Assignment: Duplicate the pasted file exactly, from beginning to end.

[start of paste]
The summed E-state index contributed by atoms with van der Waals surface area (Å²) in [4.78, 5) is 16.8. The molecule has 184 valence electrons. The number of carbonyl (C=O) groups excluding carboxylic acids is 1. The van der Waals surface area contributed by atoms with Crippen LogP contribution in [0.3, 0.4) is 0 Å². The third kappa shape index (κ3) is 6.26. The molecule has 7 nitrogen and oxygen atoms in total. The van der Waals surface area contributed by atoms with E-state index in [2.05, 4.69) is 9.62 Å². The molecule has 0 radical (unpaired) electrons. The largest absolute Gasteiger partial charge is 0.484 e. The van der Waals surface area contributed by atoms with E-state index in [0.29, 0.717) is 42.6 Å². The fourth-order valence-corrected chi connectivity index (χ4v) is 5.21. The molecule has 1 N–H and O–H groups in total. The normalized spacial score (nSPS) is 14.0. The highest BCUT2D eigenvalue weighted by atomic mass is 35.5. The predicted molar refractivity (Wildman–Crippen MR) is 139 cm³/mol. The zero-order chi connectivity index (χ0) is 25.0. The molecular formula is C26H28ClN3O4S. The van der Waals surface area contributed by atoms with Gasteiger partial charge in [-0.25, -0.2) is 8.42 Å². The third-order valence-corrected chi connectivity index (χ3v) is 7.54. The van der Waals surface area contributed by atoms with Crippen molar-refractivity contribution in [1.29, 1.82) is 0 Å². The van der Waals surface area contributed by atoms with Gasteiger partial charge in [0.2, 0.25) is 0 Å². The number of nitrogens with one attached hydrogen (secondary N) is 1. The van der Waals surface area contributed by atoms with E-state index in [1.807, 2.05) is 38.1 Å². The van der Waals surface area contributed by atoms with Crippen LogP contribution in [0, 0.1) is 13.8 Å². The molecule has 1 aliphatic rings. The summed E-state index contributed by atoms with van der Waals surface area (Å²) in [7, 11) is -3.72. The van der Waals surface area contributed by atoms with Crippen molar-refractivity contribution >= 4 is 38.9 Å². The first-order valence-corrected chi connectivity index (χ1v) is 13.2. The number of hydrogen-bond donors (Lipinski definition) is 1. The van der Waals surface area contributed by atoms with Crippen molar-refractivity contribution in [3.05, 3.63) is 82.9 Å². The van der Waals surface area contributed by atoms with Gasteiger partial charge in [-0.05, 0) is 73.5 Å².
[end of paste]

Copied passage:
The summed E-state index contributed by atoms with van der Waals surface area (Å²) in [4.78, 5) is 16.8. The molecule has 184 valence electrons. The number of carbonyl (C=O) groups excluding carboxylic acids is 1. The van der Waals surface area contributed by atoms with Crippen LogP contribution in [0.3, 0.4) is 0 Å². The third kappa shape index (κ3) is 6.26. The molecule has 7 nitrogen and oxygen atoms in total. The van der Waals surface area contributed by atoms with E-state index in [2.05, 4.69) is 9.62 Å². The molecule has 0 radical (unpaired) electrons. The largest absolute Gasteiger partial charge is 0.484 e. The van der Waals surface area contributed by atoms with E-state index in [0.29, 0.717) is 42.6 Å². The fourth-order valence-corrected chi connectivity index (χ4v) is 5.21. The molecule has 1 N–H and O–H groups in total. The normalized spacial score (nSPS) is 14.0. The highest BCUT2D eigenvalue weighted by atomic mass is 35.5. The predicted molar refractivity (Wildman–Crippen MR) is 139 cm³/mol. The zero-order chi connectivity index (χ0) is 25.0. The molecular formula is C26H28ClN3O4S. The van der Waals surface area contributed by atoms with Gasteiger partial charge in [-0.25, -0.2) is 8.42 Å². The third-order valence-corrected chi connectivity index (χ3v) is 7.54. The van der Waals surface area contributed by atoms with Crippen molar-refractivity contribution in [1.29, 1.82) is 0 Å². The van der Waals surface area contributed by atoms with Gasteiger partial charge in [0.2, 0.25) is 0 Å². The number of nitrogens with one attached hydrogen (secondary N) is 1. The van der Waals surface area contributed by atoms with E-state index in [1.807, 2.05) is 38.1 Å². The van der Waals surface area contributed by atoms with Crippen LogP contribution in [0, 0.1) is 13.8 Å². The molecule has 1 aliphatic rings. The summed E-state index contributed by atoms with van der Waals surface area (Å²) in [7, 11) is -3.72. The van der Waals surface area contributed by atoms with Crippen molar-refractivity contribution >= 4 is 38.9 Å². The first-order valence-corrected chi connectivity index (χ1v) is 13.2. The number of hydrogen-bond donors (Lipinski definition) is 1. The van der Waals surface area contributed by atoms with Crippen molar-refractivity contribution in [3.05, 3.63) is 82.9 Å². The van der Waals surface area contributed by atoms with Gasteiger partial charge in [-0.05, 0) is 73.5 Å².